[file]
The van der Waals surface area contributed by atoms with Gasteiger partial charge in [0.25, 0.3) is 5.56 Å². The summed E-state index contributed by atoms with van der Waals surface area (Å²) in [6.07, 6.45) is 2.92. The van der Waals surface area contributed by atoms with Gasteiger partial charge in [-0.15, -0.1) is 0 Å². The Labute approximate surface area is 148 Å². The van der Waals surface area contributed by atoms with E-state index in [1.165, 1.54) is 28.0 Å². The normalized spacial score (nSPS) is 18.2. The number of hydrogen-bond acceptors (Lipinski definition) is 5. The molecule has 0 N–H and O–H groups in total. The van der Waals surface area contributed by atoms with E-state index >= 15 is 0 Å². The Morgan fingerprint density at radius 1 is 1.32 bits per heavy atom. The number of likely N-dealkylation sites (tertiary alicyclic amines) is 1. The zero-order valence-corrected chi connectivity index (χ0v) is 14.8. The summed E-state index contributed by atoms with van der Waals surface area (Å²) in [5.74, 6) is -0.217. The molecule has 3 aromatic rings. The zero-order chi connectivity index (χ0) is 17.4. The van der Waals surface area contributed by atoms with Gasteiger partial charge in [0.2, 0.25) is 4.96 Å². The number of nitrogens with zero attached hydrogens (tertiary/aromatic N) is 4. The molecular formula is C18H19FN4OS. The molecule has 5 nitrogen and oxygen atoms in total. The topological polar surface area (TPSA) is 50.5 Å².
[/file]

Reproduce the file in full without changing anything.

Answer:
The van der Waals surface area contributed by atoms with Gasteiger partial charge in [0.25, 0.3) is 5.56 Å². The summed E-state index contributed by atoms with van der Waals surface area (Å²) in [6.07, 6.45) is 2.92. The van der Waals surface area contributed by atoms with Gasteiger partial charge in [-0.15, -0.1) is 0 Å². The Labute approximate surface area is 148 Å². The van der Waals surface area contributed by atoms with E-state index in [1.165, 1.54) is 28.0 Å². The normalized spacial score (nSPS) is 18.2. The number of hydrogen-bond acceptors (Lipinski definition) is 5. The molecule has 0 N–H and O–H groups in total. The van der Waals surface area contributed by atoms with E-state index >= 15 is 0 Å². The Morgan fingerprint density at radius 1 is 1.32 bits per heavy atom. The number of likely N-dealkylation sites (tertiary alicyclic amines) is 1. The zero-order valence-corrected chi connectivity index (χ0v) is 14.8. The summed E-state index contributed by atoms with van der Waals surface area (Å²) in [5.74, 6) is -0.217. The molecule has 3 aromatic rings. The zero-order chi connectivity index (χ0) is 17.4. The van der Waals surface area contributed by atoms with Gasteiger partial charge in [0.2, 0.25) is 4.96 Å². The number of nitrogens with zero attached hydrogens (tertiary/aromatic N) is 4. The molecular formula is C18H19FN4OS. The molecule has 5 nitrogen and oxygen atoms in total. The topological polar surface area (TPSA) is 50.5 Å².